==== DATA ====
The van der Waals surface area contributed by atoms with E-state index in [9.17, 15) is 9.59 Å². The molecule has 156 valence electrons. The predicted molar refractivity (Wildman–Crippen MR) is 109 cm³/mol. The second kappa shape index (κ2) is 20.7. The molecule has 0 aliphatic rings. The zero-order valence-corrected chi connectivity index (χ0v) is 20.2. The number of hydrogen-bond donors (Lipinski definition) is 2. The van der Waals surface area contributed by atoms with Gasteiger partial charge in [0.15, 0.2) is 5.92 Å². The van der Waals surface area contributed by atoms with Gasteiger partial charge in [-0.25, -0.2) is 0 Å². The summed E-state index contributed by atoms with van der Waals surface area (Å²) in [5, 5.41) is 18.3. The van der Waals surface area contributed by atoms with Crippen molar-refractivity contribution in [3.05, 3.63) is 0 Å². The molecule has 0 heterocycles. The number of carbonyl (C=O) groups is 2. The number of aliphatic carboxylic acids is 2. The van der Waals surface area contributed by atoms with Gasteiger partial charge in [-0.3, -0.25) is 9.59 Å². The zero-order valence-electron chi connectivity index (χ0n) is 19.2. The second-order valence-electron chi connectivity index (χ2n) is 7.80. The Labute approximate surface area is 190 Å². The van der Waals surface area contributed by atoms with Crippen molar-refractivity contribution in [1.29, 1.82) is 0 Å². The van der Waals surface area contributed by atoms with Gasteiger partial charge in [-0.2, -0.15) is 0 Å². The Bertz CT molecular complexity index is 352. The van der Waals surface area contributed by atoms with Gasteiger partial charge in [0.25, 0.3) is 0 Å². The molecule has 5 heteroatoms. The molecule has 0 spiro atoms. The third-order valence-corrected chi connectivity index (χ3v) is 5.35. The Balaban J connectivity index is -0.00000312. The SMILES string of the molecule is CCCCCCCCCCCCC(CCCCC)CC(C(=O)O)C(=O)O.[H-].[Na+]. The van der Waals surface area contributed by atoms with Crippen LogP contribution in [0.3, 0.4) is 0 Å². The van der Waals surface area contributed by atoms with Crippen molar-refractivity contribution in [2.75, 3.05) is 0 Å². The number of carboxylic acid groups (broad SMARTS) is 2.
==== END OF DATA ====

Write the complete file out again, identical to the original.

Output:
The van der Waals surface area contributed by atoms with E-state index in [9.17, 15) is 9.59 Å². The molecule has 156 valence electrons. The predicted molar refractivity (Wildman–Crippen MR) is 109 cm³/mol. The second kappa shape index (κ2) is 20.7. The molecule has 0 aliphatic rings. The zero-order valence-corrected chi connectivity index (χ0v) is 20.2. The number of hydrogen-bond donors (Lipinski definition) is 2. The van der Waals surface area contributed by atoms with Gasteiger partial charge in [0.15, 0.2) is 5.92 Å². The van der Waals surface area contributed by atoms with Gasteiger partial charge in [-0.25, -0.2) is 0 Å². The summed E-state index contributed by atoms with van der Waals surface area (Å²) in [5, 5.41) is 18.3. The van der Waals surface area contributed by atoms with Crippen molar-refractivity contribution in [3.05, 3.63) is 0 Å². The molecule has 0 heterocycles. The number of carbonyl (C=O) groups is 2. The number of aliphatic carboxylic acids is 2. The van der Waals surface area contributed by atoms with Gasteiger partial charge in [-0.3, -0.25) is 9.59 Å². The zero-order valence-electron chi connectivity index (χ0n) is 19.2. The second-order valence-electron chi connectivity index (χ2n) is 7.80. The Labute approximate surface area is 190 Å². The van der Waals surface area contributed by atoms with Crippen molar-refractivity contribution in [1.29, 1.82) is 0 Å². The van der Waals surface area contributed by atoms with Gasteiger partial charge in [-0.2, -0.15) is 0 Å². The Bertz CT molecular complexity index is 352. The van der Waals surface area contributed by atoms with Gasteiger partial charge in [0.25, 0.3) is 0 Å². The molecule has 5 heteroatoms. The molecule has 0 spiro atoms. The third-order valence-corrected chi connectivity index (χ3v) is 5.35. The Balaban J connectivity index is -0.00000312. The SMILES string of the molecule is CCCCCCCCCCCCC(CCCCC)CC(C(=O)O)C(=O)O.[H-].[Na+]. The van der Waals surface area contributed by atoms with Crippen LogP contribution in [0.3, 0.4) is 0 Å². The van der Waals surface area contributed by atoms with Crippen molar-refractivity contribution in [2.75, 3.05) is 0 Å². The number of carboxylic acid groups (broad SMARTS) is 2.